I only spent 48 hours in Albania, and it rained, heavily, for almost every minute of that time. That didn’t stop me from getting out and exploring though, and so my recollections of those two days based in Tirana consist largely of being very wet, and extremely confused.
Confused, because Tirana is quite unlike any city I have ever seen. From the palm trees, the mosques, the broad, sparse boulevards and exotic architectural styles, I might have guessed I’d arrived in some corner of the Arabic world. The people were darker too, and their language has virtually nothing in common with other European tongues. After the previous three weeks of quick-fire travel through the nations of former Yugoslavia, stepping over the border into Albania was severely disorientating.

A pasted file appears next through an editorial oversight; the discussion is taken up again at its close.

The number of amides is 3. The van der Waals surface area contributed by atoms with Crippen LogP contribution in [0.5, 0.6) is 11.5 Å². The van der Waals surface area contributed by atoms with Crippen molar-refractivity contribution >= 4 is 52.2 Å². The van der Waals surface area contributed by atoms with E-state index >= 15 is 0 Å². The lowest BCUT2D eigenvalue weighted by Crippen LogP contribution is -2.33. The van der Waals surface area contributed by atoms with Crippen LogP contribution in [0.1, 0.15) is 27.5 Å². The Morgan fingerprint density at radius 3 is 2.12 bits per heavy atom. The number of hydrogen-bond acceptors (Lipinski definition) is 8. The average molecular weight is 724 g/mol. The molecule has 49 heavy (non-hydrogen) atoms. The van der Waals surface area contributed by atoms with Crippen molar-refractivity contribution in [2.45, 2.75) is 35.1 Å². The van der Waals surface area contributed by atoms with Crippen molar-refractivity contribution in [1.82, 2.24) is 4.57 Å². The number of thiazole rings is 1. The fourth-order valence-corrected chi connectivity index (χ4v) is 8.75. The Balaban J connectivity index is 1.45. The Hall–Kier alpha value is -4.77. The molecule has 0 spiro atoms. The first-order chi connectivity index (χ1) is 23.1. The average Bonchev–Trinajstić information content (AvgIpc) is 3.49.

What can you really learn about a country, from just 48 hours spent in its capital? Albania still feels like a mystery to me, though I understand now that it’s a place I need to revisit sometime, for longer – much longer. For now at least, here are my photographs from Tirana. I plan to write a full article to accompany them, an article that shares my first impressions, my confusion, and what I learned when I took a walk with a local historian through the waterlogged streets of the capital.
The Tirana Pyramid was originally intended as a mausoleum for communist leader Enver Hoxha, but now stands largely abandoned in the city centre.
A Greek Orthodox church in Tirana.
One of the many bunkers constructed across the country during the communist period.
The former home of President Enver Hoxha.
An exhibition of communist-era film posters, at the National Museum.